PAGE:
Editor’s note: This story, originally published in March 2023, was updated on December 8, 2023, to reflect the most recent data available from the U.S International Trade Commission, the Centers for Disease Control and Prevention, and the Bureau of Alcohol, Tobacco, Firearms and Explosives, which puts the number of guns produced for the U.S. market since 1899 at 494 million. The Trace is tracking developments and will continue to update this story as new information emerges.

We’ve heard for years that there are more guns in the U.S. than people, but a precise accounting remains elusive. Federal legislation that would track gun sales or establish a nationwide handgun registry has been proposed — to much resistance from the gun lobby. In lieu of exact figures, we have examined gun owner surveys, industry disclosures, and federal gun background check figures, which provide insights, but are not comprehensive.

Pinpointing the number of guns in circulation could help us better understand the relationship between gun sales and gun violence. Researchers have consistently found that more guns means more gun deaths, but gun rights advocates continue to argue the opposite. Meanwhile, annual gun deaths have soared to unprecedented levels

In this tally, The Trace has tried to quantify America’s civilian gun stock, explaining through the process why it’s so complicated to do so — and how the numbers we have correlate with gun deaths.

How many guns have been produced for the U.S. market

There is currently no requirement that federally licensed dealers report sales volume to the Bureau of Alcohol, Tobacco, Firearms and Explosives, so we don’t have complete data on individual purchases. But we do know how many guns are shipped to dealers from licensed manufacturers every year, because gunmakers are required to report those figures to the ATF. The agency releases gun production numbers, along with import and export figures, in its Annual Firearms Manufacturing and Exportation Report. “Production” is defined by the ATF as “firearms … manufactured and disposed of in commerce” — or sold — “during the calendar year.”

For our analysis, we combed through decades of historical ATF data, and supplemented import totals with U.S. International Trade Commission import reports. We found that more than 494 million firearms have been produced for the U.S. market since 1899, and the pace of that production has been increasing. This figure includes imports from foreign gunmakers, but excludes exports by domestic gunmakers.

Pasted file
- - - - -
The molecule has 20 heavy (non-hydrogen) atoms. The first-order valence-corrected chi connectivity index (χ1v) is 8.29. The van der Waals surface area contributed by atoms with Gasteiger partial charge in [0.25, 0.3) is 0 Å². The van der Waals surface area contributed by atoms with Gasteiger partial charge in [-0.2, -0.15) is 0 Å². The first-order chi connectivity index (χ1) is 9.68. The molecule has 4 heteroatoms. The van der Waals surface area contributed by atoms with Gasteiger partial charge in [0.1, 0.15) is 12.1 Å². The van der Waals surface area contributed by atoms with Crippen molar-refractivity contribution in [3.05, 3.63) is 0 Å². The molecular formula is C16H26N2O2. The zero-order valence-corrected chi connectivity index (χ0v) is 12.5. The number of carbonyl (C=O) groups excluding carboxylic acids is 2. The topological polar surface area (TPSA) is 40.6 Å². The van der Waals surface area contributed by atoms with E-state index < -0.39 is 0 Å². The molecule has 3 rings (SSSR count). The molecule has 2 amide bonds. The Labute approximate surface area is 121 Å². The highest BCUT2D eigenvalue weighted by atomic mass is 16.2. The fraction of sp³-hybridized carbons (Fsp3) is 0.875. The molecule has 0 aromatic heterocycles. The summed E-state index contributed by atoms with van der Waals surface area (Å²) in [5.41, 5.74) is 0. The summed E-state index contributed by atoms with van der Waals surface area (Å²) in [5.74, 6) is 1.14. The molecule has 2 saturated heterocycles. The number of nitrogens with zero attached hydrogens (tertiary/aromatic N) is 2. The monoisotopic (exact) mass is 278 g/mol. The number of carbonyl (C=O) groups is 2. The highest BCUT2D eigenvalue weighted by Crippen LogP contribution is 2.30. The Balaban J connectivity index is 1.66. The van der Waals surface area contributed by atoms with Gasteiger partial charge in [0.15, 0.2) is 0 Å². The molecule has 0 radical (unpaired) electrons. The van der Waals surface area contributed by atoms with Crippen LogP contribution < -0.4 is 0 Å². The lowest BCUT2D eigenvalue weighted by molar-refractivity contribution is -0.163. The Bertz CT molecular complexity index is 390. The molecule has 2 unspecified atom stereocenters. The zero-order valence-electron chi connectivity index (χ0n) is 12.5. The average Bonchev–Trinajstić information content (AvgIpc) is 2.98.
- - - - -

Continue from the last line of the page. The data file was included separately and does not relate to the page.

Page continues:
This data includes guns that are purchased by law enforcement, but not the military. The Small Arms Survey, a Switzerland-based outfit that publishes periodic reports on the global gun stock, estimated in 2018 that local, state, and federal police forces in the United States had just over 1 million firearms.

Why are exports excluded?

This story is focused on the guns that are in circulation in the U.S., so we’re not including guns that have been shipped to other countries. But the U.S. is the top exporter of small arms, with more than 25.8 million weapons shipped abroad since 1899, according to the ATF data.

The biggest exporters of guns, by the ATF’s count, are also among the top domestic sellers: Sig Sauer; Sturm, Ruger & Company; and Smith & Wesson.

Do production figures equal the number of guns in circulation?

No. Production figures don’t account for how many firearms fall out of circulation each year. Guns are durable, and if maintained properly they can last a century or more. But they do rust and break. They’re also confiscated by police and destroyed, and illegally exported to other countries, said Philip Cook, a professor emeritus of public policy at Duke University, who first sought to quantify the nation’s guns in the early 1990s by surveying gun owners.

As he compiled his gun census, Cook recognized the need to deduct a certain number from any estimate of civilian-owned guns to account for those that were broken, confiscated, or illegally exported. He said he struggled with what this attrition rate should be. “We know it’s not zero, and it would be unlikely to be as high as 5 percent,” he said. “I used 1 percent as a conservative ‘what-if’ calculation.” Cook found that the resulting total aligned with his survey respondents’ reports of how many guns they owned.